Wednesday, January 30, 2013

First Antisense Oligo Approved for Gene Knockdown in Liver

In a milestone for antisense oligonucleotide technology, Kynamro (aka mipomersen) yesterday received US regulatory approval for the treatment of homozygous familial hypercholesterolemia (hoFH).  It is the first regulatory approval for a systemically delivered oligonucleotide-based drug addressing a target in the liver, following two locally applied oligonucleotide drugs (aptamer Macugen and antisense oligo Vitravene) that have been approved for ocular diseases.  Considering that next month a TLR oligo-enhanced HepB vaccine by Dynavax could join the ranks of oligonucleotides licensed for medical use, oligo drug technology is rapidly shedding its image as an oddball technology and going mainstream.

Commercial Prospects

The hope, of course, is that Kynamro will also be the first commercially meaningful oligonucleotide considering lackluster sales histories by Macugen and Vitravene.  Favoring such success is the strong pricing power with drugs for orphan indications such as hoFH which is estimated to affect 3000 patients in the US and Europe each.  Small molecule drug Juxtapid by Aegerion for example received approval for the same indication last month and will price at $250.000 per annum.  With 1000 patients on the drug, this would mean sales of $250M already. And with the fudgible definition of symptomatic, instead of strictly genetically defined homoFH and the aggressive ‘friending’ of orphan drug salesforces with disease groups, I expect quite a bit of ‘label creep’ (Aegerion's CEO has indicated that he expects hoFH patients to somewhat respond to PCSK9 inhibitors which I can only explain if the patient population he considers homoFH includes quite a few non-hoFH when defined genetically).

With an expected price for Kynamro of $100k per annum, I optimistically project around $100M in annual sales assuming marketing partner Genzyme can get 1000 patients on drug in the US. With a ~35% profit share, a 50% profit margin and 50% attrition, ISIS Pharmaceuticals would pocket around $10M in annual profit share from this approval in a few years.

Update 30Jan13: It appears that according to a WSJ article (to which I cannot get access), Kynamro will be priced at $176k per year.  This, of course, would significantly improve ISIS profit share assuming same patient numbers treated (possibly 70% profit margin, slightly higher royalty rate in addition to higher sales --> $20-25M p.a.).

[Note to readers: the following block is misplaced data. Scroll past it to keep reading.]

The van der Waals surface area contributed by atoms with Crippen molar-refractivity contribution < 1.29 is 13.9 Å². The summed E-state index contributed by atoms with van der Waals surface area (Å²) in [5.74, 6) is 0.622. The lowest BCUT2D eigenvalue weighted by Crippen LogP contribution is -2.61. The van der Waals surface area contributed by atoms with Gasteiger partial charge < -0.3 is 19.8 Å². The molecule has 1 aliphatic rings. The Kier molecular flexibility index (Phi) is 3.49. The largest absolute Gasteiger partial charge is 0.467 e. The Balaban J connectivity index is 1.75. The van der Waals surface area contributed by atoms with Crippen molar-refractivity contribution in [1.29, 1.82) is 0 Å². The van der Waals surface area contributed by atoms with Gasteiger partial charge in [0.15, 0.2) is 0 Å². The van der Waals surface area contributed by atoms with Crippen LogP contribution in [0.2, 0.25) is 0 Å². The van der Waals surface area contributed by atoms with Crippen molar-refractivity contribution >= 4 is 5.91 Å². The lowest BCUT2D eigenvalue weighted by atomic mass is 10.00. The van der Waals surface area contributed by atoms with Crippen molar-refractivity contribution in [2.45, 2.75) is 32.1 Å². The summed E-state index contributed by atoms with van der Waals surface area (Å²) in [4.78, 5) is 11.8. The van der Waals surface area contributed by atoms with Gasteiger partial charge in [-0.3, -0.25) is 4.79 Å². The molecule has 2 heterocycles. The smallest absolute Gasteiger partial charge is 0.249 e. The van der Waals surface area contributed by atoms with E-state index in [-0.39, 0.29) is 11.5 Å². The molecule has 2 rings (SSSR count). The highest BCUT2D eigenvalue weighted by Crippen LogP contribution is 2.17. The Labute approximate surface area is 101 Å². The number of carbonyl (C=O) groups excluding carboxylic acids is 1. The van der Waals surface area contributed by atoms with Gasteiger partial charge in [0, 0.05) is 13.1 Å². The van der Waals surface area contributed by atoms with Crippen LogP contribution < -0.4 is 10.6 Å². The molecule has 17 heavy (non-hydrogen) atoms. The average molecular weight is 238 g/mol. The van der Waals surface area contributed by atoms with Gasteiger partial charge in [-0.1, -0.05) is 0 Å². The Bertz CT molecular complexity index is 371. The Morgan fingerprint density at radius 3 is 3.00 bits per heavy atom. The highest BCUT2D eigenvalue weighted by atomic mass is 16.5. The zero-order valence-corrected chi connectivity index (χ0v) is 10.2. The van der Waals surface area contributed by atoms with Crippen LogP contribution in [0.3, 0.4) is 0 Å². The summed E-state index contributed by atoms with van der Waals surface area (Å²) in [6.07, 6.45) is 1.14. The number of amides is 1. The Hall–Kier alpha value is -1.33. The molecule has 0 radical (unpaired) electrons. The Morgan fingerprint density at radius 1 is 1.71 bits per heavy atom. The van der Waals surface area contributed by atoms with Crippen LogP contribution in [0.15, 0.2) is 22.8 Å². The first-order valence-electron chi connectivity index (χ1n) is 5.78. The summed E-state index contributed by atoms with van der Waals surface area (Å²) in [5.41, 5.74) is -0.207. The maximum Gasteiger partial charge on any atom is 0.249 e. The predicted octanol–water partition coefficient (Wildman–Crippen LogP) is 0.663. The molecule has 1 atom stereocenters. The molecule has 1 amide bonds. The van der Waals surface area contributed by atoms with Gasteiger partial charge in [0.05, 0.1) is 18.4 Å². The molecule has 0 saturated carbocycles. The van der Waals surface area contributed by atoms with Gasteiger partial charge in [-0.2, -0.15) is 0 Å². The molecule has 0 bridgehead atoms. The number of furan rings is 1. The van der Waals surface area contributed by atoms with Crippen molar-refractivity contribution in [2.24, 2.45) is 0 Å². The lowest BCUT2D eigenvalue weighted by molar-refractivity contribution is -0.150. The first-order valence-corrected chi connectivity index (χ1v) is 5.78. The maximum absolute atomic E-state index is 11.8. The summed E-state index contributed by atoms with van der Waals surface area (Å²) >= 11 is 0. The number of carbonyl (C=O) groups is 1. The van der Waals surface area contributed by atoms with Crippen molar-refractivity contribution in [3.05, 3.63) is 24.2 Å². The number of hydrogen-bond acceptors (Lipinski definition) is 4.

RNAi versus Antisense for gene knockdown in the liver

To maintain such sales numbers, however, the salesforce will have to fight hard to keep patients on the drug.  During the extension of the phase III study in homoFH, over half of patients  discontinued due to safety and tolerability issues, injection site reactions and liver safety (prompting a Black Box warning) being the main culprits. Having said that, the label for Juxtapid does not look any better, in fact a bit worse with all the intestinal side effects and drug-drug interactions, offset, however, by the increased potency in LDL-c lowering.

As some of the side effects are not target-specific (e.g. the injection site reactions and flu-like symptoms and also some of the liver enzyme elevations which are not fully accounted for by the liver fat elevations), the modest tolerability of and safety concerns with Kynamro (including vasculitis as well as liver and skin cancers especially when considering the preclinical data) raises the question whether systemically delivered phosphorothioate-based antisense technology has much of a future for gene knockdown in the liver also in light of increasing competition from RNAi delivery technologies.  You will not be surprised that I subscribe to the view that among Tekmira’s SNALP and the subcutaneous alternatives by Arrowhead (DPC) and Alnylam (GalNAc), RNAi will become the preferred technology for gene knockdown in the liver.

Whether RNAi or antisense, oligonucleotide therapeutics are here to stay. 

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By Dirk Haussecker. All rights reserved.

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